“The Sinton mill will have capabilities beyond existing electric-arc furnace flat-roll producers, competing even more effectively with the integrated steel model and foreign competition,” he says. “It isn’t just adding domestic capacity; it’s more of an import killer.”

Having a thicker cast section and two-stage hot-rolling process that allows thermal mechanical rolling, the hot strip mill will provide higher strength, tougher grades for the energy and automotive markets. The mill will be capable of 84-inch-wide, 1-inch-thick, 100 ksi hot-rolled coil.

“That capability [is] essentially unavailable in the U.S. today,” says Millett. “Heavier coil weights and heat sizes will provide intrinsic cost and yield savings for pipe producers,” who have a difficult time competitively sourcing the right substrate domestically, which is why they turn to imported coils.

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Products from the Sinton steelmaking complex will include various grades of hot-rolled, cold-rolled, galvanized, Galvalume and painted steel.

To counter any potential criticism that the U.S. does not need additional sheet capacity, Millett argues that SDI’s Sinton mill will have a differentiated product portfolio, a significant geographic freight and lead time advantage, and that the target customer base has been well thought out.

That freight advantage could be $20 to $30 per ton less than shipments from most customers’ current closest domestic supplier, he says.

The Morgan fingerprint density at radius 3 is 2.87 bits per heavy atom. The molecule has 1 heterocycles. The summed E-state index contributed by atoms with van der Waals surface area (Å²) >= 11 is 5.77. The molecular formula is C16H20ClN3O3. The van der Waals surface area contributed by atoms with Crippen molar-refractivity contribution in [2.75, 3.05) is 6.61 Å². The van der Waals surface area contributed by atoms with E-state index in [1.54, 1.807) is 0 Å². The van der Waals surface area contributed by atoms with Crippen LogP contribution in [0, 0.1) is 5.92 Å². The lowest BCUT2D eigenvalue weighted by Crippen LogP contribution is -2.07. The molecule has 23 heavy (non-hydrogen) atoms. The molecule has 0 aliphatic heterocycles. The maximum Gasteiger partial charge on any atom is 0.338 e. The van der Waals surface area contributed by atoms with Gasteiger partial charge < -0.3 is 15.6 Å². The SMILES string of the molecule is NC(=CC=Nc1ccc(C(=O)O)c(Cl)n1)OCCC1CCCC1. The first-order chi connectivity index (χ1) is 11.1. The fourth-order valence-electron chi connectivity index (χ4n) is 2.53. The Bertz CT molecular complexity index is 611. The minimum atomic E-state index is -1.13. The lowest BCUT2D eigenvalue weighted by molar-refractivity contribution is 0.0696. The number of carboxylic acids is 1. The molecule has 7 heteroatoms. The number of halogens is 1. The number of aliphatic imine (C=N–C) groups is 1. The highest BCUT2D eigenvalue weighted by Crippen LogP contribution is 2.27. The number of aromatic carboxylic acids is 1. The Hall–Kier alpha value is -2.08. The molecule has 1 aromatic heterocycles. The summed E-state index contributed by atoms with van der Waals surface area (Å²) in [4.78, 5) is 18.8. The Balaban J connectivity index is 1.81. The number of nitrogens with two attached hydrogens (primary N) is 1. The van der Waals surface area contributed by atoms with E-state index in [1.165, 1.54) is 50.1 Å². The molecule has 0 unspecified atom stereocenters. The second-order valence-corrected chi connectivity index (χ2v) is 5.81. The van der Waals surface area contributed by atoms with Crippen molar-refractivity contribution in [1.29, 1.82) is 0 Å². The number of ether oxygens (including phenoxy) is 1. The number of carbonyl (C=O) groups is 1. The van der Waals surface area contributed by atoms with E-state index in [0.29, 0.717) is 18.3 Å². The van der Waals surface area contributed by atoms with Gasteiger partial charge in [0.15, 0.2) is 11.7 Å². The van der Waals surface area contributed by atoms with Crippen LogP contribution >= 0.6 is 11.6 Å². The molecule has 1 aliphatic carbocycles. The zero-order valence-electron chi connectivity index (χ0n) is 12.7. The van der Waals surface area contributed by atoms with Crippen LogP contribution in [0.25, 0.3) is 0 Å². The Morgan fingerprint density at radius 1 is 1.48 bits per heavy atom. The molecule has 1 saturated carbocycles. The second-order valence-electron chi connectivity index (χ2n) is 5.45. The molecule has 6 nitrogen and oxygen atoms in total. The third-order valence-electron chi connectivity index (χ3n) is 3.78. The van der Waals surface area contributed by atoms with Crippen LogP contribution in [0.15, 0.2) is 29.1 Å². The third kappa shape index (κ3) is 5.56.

“Customers will be able to order on a much shorter lead time basis [because] we have the opportunity to provide steel in terms of weeks, not months.”

Regional supplier

The new mill is expected to effectively compete with imports arriving in Houston and along the West Coast “that inherently have long lead times,” which itself represents “pricing risks.” American pipe producers will have a supplier able to compete with foreign pipe producers.

   “Consider that approximately 2.4 million tons of OCTG and 1.5 million tons of line pipe were imported through the port of Houston in 2018,” Millett told analysts. “Customers are excited to have a regional supplier and have already expressed interest in possibly locating facilities on or near our site. We’re in dialogue with many of them.”

SDI targeted three regional markets to sell into, which represent a combined 27 million to 28 million tons of sheet consumption. A portion of sales might come from Texas, Oklahoma, Louisiana and Arkansas, a region that consumes roughly 8 million tons, has limited regional supply and relies “heavily” on imports, according to Millett.